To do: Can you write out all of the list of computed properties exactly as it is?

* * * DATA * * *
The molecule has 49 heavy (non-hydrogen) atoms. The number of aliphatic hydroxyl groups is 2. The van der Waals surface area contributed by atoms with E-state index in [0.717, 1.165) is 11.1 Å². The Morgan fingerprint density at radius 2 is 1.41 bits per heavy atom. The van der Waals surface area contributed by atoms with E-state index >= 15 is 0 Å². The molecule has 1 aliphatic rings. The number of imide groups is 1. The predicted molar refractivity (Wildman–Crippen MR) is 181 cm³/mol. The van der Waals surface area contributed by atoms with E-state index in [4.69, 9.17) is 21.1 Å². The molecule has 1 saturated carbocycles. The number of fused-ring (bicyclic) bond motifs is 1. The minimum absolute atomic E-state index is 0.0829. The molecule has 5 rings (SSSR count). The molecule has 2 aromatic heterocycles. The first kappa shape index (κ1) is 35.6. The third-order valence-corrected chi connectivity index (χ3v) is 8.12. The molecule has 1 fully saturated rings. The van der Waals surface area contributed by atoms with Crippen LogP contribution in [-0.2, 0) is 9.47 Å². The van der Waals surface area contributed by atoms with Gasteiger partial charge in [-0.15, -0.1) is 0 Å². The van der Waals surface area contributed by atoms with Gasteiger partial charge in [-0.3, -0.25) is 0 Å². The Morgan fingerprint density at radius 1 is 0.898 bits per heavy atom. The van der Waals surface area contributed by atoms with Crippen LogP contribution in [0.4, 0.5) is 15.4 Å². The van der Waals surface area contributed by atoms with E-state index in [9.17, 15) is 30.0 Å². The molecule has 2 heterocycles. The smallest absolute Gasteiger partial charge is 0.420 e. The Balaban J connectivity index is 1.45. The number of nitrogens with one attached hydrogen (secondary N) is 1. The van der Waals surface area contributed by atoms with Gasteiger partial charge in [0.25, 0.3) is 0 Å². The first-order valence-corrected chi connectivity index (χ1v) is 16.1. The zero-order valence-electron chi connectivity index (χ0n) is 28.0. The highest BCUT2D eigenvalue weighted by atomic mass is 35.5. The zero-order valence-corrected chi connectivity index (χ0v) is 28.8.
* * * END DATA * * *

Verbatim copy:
The molecule has 49 heavy (non-hydrogen) atoms. The number of aliphatic hydroxyl groups is 2. The van der Waals surface area contributed by atoms with E-state index in [0.717, 1.165) is 11.1 Å². The Morgan fingerprint density at radius 2 is 1.41 bits per heavy atom. The van der Waals surface area contributed by atoms with E-state index >= 15 is 0 Å². The molecule has 1 aliphatic rings. The number of imide groups is 1. The predicted molar refractivity (Wildman–Crippen MR) is 181 cm³/mol. The van der Waals surface area contributed by atoms with E-state index in [4.69, 9.17) is 21.1 Å². The molecule has 1 saturated carbocycles. The number of fused-ring (bicyclic) bond motifs is 1. The minimum absolute atomic E-state index is 0.0829. The molecule has 5 rings (SSSR count). The molecule has 2 aromatic heterocycles. The first kappa shape index (κ1) is 35.6. The third-order valence-corrected chi connectivity index (χ3v) is 8.12. The molecule has 1 fully saturated rings. The van der Waals surface area contributed by atoms with Crippen LogP contribution in [-0.2, 0) is 9.47 Å². The van der Waals surface area contributed by atoms with Gasteiger partial charge in [-0.15, -0.1) is 0 Å². The van der Waals surface area contributed by atoms with Gasteiger partial charge in [-0.3, -0.25) is 0 Å². The Morgan fingerprint density at radius 1 is 0.898 bits per heavy atom. The van der Waals surface area contributed by atoms with Crippen LogP contribution in [0.4, 0.5) is 15.4 Å². The van der Waals surface area contributed by atoms with E-state index in [9.17, 15) is 30.0 Å². The molecule has 2 heterocycles. The smallest absolute Gasteiger partial charge is 0.420 e. The Balaban J connectivity index is 1.45. The number of nitrogens with one attached hydrogen (secondary N) is 1. The van der Waals surface area contributed by atoms with Gasteiger partial charge in [0.25, 0.3) is 0 Å². The first-order valence-corrected chi connectivity index (χ1v) is 16.1. The zero-order valence-electron chi connectivity index (χ0n) is 28.0. The highest BCUT2D eigenvalue weighted by atomic mass is 35.5. The zero-order valence-corrected chi connectivity index (χ0v) is 28.8.